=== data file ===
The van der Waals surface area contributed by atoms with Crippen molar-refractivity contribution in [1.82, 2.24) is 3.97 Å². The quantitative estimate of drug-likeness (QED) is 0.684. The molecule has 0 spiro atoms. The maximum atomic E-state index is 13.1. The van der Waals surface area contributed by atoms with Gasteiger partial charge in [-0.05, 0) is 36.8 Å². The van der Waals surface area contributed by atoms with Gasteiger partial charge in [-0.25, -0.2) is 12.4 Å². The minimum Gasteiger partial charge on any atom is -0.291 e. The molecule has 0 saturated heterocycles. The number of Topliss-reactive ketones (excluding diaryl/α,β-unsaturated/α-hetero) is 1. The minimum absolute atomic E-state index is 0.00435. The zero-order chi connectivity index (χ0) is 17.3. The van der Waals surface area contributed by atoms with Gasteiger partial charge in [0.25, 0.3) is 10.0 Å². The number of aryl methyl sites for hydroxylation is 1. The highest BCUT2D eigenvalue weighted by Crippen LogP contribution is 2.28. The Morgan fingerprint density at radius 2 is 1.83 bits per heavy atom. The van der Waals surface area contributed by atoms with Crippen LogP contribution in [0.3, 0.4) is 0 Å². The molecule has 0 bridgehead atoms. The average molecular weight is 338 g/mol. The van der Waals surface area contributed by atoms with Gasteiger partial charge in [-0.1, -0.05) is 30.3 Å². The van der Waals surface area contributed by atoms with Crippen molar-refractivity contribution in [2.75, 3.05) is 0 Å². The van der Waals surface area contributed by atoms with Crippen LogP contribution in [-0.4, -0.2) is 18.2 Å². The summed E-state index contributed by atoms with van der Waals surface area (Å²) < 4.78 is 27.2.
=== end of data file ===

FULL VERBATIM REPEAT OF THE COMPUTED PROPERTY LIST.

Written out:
The van der Waals surface area contributed by atoms with Crippen molar-refractivity contribution in [1.82, 2.24) is 3.97 Å². The quantitative estimate of drug-likeness (QED) is 0.684. The molecule has 0 spiro atoms. The maximum atomic E-state index is 13.1. The van der Waals surface area contributed by atoms with Gasteiger partial charge in [-0.05, 0) is 36.8 Å². The van der Waals surface area contributed by atoms with Gasteiger partial charge in [-0.25, -0.2) is 12.4 Å². The minimum Gasteiger partial charge on any atom is -0.291 e. The molecule has 0 saturated heterocycles. The number of Topliss-reactive ketones (excluding diaryl/α,β-unsaturated/α-hetero) is 1. The minimum absolute atomic E-state index is 0.00435. The zero-order chi connectivity index (χ0) is 17.3. The van der Waals surface area contributed by atoms with Gasteiger partial charge in [0.25, 0.3) is 10.0 Å². The number of aryl methyl sites for hydroxylation is 1. The highest BCUT2D eigenvalue weighted by Crippen LogP contribution is 2.28. The Morgan fingerprint density at radius 2 is 1.83 bits per heavy atom. The van der Waals surface area contributed by atoms with Crippen LogP contribution in [0.3, 0.4) is 0 Å². The molecule has 0 bridgehead atoms. The average molecular weight is 338 g/mol. The van der Waals surface area contributed by atoms with Gasteiger partial charge in [-0.1, -0.05) is 30.3 Å². The van der Waals surface area contributed by atoms with Crippen molar-refractivity contribution in [2.75, 3.05) is 0 Å². The van der Waals surface area contributed by atoms with Crippen LogP contribution in [-0.4, -0.2) is 18.2 Å². The summed E-state index contributed by atoms with van der Waals surface area (Å²) < 4.78 is 27.2.